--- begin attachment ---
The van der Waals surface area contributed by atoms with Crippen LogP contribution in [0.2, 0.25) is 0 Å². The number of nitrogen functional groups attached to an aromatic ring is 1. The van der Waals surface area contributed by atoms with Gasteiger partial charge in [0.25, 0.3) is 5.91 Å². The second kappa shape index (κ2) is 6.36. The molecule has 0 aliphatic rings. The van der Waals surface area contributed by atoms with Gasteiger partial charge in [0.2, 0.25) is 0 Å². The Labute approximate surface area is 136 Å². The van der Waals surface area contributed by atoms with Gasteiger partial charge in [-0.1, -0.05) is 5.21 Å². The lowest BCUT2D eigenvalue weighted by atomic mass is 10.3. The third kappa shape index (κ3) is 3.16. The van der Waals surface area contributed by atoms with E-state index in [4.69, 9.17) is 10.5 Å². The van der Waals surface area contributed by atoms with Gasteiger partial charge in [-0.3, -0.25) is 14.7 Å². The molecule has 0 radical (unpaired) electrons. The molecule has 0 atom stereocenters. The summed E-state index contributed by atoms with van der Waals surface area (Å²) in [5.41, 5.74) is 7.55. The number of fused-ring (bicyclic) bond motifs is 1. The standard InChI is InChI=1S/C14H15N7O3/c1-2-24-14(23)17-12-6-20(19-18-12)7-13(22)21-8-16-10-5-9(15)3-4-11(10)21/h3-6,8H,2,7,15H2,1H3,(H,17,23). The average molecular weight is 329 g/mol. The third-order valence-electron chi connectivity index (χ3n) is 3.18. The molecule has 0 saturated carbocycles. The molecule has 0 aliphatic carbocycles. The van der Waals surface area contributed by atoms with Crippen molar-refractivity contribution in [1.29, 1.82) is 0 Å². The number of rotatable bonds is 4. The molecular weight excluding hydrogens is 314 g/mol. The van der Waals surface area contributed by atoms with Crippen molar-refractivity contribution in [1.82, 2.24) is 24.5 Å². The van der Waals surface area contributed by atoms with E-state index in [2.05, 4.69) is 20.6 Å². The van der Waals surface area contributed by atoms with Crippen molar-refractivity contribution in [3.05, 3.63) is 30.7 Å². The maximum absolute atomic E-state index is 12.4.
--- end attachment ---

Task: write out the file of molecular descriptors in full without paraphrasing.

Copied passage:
The van der Waals surface area contributed by atoms with Crippen LogP contribution in [0.2, 0.25) is 0 Å². The number of nitrogen functional groups attached to an aromatic ring is 1. The van der Waals surface area contributed by atoms with Gasteiger partial charge in [0.25, 0.3) is 5.91 Å². The second kappa shape index (κ2) is 6.36. The molecule has 0 aliphatic rings. The van der Waals surface area contributed by atoms with Gasteiger partial charge in [0.2, 0.25) is 0 Å². The Labute approximate surface area is 136 Å². The van der Waals surface area contributed by atoms with Gasteiger partial charge in [-0.1, -0.05) is 5.21 Å². The lowest BCUT2D eigenvalue weighted by atomic mass is 10.3. The third kappa shape index (κ3) is 3.16. The van der Waals surface area contributed by atoms with E-state index in [4.69, 9.17) is 10.5 Å². The van der Waals surface area contributed by atoms with Gasteiger partial charge in [-0.3, -0.25) is 14.7 Å². The molecule has 0 radical (unpaired) electrons. The molecule has 0 atom stereocenters. The summed E-state index contributed by atoms with van der Waals surface area (Å²) in [5.41, 5.74) is 7.55. The number of fused-ring (bicyclic) bond motifs is 1. The standard InChI is InChI=1S/C14H15N7O3/c1-2-24-14(23)17-12-6-20(19-18-12)7-13(22)21-8-16-10-5-9(15)3-4-11(10)21/h3-6,8H,2,7,15H2,1H3,(H,17,23). The average molecular weight is 329 g/mol. The third-order valence-electron chi connectivity index (χ3n) is 3.18. The molecule has 0 saturated carbocycles. The molecule has 0 aliphatic carbocycles. The van der Waals surface area contributed by atoms with Crippen molar-refractivity contribution in [1.29, 1.82) is 0 Å². The number of rotatable bonds is 4. The molecular weight excluding hydrogens is 314 g/mol. The van der Waals surface area contributed by atoms with Crippen molar-refractivity contribution in [1.82, 2.24) is 24.5 Å². The van der Waals surface area contributed by atoms with E-state index in [2.05, 4.69) is 20.6 Å². The van der Waals surface area contributed by atoms with Crippen molar-refractivity contribution in [3.05, 3.63) is 30.7 Å². The maximum absolute atomic E-state index is 12.4.